Crops adapt to climatic and environmental changes by exhibiting certain modified biological traits. For instance, plants growing in deserts exhibit drought resistance. However, at times, plant breeding becomes necessary to ensure optimal crop yields, stress response and water utilisation. High-throughput phenotyping tools are then used for the cost-effective and rapid screening of desired biological traits. However, such monitoring becomes laborious and time-consuming. It can also lead to subjective interpretation and crop destruction. A research team in the USA has recently made an attempt to overcome this limitation using rapid hyperspectral remote sensing.
Says Christopher Y.S. Wong from the Department of Plant Sciences, University of California, Davis, “We assessed physiological (stomatal conductance and predawn and midday leaf water potential) and ground- and tower-based hyperspectral remote sensing (400‒2400 nm and 400‒900 nm, respectively) measurements to evaluate drought response in 12 common bean and 4 tepary bean genotypes across 3 field campaigns (1 predrought and 2 post-drought).”
The research team harnessed hyperspectral imaging with the help of a handheld device and tower-based equipment. The bean plantation was irrigated or left unirrigated to mimic normal and drought conditions respectively. The collected data were then analysed with the help of partial least squares regression (PLSR).
PLSR modelling was able to specifically examine two physiological traits in common and tepary bean—stomatal conductance and leaf water potential (LWP). Both stomatal conductance and LWP are indicators of plant water status and often used for evaluating drought tolerance.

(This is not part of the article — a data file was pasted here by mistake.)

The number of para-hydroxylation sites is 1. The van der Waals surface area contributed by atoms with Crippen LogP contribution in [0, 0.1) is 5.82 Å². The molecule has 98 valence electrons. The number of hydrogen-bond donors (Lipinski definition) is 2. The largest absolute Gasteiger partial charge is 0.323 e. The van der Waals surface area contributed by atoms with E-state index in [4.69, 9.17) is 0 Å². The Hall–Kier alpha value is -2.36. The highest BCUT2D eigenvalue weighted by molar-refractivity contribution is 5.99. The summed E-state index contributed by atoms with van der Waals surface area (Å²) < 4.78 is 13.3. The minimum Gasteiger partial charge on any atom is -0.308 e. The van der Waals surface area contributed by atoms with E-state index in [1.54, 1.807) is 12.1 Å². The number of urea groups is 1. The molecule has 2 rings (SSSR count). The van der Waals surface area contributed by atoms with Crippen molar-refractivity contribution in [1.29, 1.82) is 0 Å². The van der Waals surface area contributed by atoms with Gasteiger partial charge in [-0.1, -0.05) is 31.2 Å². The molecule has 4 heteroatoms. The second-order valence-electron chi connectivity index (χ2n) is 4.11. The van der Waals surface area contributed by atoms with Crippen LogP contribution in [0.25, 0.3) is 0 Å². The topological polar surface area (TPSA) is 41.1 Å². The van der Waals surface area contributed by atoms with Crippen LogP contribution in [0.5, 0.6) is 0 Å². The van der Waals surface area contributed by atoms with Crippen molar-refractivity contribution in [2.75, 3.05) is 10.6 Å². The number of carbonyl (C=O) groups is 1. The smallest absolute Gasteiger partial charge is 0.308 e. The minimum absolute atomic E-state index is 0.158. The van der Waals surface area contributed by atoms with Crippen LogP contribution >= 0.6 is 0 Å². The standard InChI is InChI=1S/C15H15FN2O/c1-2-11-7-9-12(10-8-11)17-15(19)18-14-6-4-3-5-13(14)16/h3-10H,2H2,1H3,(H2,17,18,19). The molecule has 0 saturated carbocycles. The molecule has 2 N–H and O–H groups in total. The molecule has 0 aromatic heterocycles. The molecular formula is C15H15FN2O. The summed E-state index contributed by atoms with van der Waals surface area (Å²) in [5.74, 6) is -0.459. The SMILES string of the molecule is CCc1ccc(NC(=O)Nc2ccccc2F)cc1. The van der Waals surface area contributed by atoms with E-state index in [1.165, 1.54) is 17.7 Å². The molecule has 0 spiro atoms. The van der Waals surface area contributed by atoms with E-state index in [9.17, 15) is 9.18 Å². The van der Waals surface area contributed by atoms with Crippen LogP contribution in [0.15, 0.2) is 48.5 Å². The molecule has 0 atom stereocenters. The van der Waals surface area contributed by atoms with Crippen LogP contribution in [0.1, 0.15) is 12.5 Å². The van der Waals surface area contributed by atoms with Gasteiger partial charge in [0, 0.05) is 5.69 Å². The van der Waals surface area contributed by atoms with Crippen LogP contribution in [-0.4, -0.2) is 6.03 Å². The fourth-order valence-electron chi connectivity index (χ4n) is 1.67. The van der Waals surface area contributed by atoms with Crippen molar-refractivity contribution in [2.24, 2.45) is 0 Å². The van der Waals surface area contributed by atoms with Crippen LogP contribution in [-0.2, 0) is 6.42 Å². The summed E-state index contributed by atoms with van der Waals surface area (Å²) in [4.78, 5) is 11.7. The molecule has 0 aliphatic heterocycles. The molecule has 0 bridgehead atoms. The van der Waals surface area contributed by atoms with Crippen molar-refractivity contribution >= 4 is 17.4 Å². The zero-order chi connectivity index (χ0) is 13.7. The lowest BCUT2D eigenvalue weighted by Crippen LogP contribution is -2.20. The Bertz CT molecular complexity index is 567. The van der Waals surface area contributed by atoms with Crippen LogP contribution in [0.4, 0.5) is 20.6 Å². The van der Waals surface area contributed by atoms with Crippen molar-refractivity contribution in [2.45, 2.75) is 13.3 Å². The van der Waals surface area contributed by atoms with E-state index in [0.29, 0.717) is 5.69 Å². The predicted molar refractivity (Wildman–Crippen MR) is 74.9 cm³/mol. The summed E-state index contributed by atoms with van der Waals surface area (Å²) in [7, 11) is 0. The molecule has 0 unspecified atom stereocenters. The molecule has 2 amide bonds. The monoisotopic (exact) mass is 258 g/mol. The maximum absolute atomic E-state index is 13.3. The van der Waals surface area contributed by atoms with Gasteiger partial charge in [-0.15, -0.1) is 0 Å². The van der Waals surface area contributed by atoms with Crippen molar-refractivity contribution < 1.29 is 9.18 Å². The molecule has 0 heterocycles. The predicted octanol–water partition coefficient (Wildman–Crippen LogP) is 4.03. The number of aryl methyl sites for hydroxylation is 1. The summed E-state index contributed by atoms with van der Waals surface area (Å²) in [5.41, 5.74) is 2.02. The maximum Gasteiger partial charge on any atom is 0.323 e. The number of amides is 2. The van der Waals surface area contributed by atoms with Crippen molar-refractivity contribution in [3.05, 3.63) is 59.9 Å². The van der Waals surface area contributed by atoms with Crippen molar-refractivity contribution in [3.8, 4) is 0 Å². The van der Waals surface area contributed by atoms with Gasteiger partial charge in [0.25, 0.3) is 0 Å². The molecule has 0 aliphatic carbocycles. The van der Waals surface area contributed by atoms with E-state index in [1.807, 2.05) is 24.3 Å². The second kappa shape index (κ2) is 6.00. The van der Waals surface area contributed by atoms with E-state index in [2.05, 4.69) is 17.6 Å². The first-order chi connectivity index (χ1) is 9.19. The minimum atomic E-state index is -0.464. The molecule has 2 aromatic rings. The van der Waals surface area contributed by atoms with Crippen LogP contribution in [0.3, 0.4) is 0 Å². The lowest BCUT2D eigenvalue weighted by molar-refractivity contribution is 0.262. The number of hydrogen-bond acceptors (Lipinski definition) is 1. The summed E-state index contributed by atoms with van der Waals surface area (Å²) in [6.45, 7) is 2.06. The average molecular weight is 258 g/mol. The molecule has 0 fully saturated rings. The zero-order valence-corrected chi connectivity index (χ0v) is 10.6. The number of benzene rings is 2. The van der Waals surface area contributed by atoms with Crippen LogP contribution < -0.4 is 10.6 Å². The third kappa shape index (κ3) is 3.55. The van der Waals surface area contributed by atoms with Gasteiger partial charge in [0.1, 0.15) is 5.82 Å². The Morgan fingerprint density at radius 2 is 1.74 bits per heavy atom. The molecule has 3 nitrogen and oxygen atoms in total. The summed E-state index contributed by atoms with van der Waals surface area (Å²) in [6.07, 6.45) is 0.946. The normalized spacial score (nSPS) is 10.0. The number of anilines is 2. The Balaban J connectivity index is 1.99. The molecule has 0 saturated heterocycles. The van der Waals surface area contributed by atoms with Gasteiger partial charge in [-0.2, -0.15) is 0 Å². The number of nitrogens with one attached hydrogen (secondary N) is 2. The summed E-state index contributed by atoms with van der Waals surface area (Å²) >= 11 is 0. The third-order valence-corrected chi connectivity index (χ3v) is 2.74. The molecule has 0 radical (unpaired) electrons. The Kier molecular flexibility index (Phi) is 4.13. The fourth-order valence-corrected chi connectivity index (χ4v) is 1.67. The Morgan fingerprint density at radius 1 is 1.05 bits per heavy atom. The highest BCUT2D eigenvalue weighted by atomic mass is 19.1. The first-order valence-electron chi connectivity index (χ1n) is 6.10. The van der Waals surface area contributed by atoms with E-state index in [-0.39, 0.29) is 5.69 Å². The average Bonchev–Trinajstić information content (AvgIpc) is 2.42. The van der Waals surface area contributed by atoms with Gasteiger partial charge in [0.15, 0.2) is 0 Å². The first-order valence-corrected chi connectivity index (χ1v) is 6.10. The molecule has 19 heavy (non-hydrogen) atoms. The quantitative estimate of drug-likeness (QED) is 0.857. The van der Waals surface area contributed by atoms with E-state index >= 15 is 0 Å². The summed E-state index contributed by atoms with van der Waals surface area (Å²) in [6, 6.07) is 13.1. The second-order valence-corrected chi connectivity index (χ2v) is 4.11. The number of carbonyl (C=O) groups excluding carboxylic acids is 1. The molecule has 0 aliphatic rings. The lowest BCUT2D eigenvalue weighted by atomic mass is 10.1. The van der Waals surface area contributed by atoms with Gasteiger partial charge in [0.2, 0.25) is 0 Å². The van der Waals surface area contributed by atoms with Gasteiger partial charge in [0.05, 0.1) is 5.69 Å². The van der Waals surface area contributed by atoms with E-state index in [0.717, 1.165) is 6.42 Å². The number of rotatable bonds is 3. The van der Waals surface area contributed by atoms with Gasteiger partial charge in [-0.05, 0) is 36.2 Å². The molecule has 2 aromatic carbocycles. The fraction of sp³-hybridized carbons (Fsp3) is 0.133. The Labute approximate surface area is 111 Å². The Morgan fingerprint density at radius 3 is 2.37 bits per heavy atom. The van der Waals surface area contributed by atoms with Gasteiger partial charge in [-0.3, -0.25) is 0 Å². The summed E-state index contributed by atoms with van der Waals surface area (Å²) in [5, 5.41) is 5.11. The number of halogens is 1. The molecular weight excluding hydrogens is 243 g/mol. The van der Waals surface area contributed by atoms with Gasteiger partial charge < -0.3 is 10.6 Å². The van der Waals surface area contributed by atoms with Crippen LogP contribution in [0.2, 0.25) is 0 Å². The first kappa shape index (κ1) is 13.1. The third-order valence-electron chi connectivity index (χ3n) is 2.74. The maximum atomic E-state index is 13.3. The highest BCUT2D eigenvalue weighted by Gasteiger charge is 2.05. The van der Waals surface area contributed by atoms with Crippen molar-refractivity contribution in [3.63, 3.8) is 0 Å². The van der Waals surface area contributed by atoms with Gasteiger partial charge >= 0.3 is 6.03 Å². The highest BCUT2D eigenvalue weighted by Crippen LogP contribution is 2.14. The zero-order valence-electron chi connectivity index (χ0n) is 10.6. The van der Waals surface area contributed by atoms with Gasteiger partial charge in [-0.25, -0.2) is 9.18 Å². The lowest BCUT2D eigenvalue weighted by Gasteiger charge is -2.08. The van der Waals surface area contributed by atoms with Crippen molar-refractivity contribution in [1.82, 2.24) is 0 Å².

The research team also deployed unmanned aerial vehicles (drones) to further facilitate the remote measurements. A comparison was then made to assess the effectiveness of ground-based and tower-based methods. For instance, the team noticed that the ground-based method generally performed better than the tower-based method for all three traits—stomatal conductance, predawn LWP and midday LWP. The researchers then used heatmap clustering—primarily used to highlight drought response—to characterise the drought response phenotypes.
The hyperspectral data was able to successfully predict the bean traits under investigation. Moreover, there was good agreement between ground-based and physiological measurements, thus validating the technique. According to the researchers, this new remote-sensing-based modern agricultural technique can also be used for predicting crop traits in well-irrigated and drought-prone geographies.
“This study demonstrates applications of high-resolution hyperspectral remote sensing for predicting plant traits and phenotyping drought response across genotypes for vegetation monitoring and breeding population screening”, concludes Troy S. Magney, who serves as an Assistant Professor in the same department.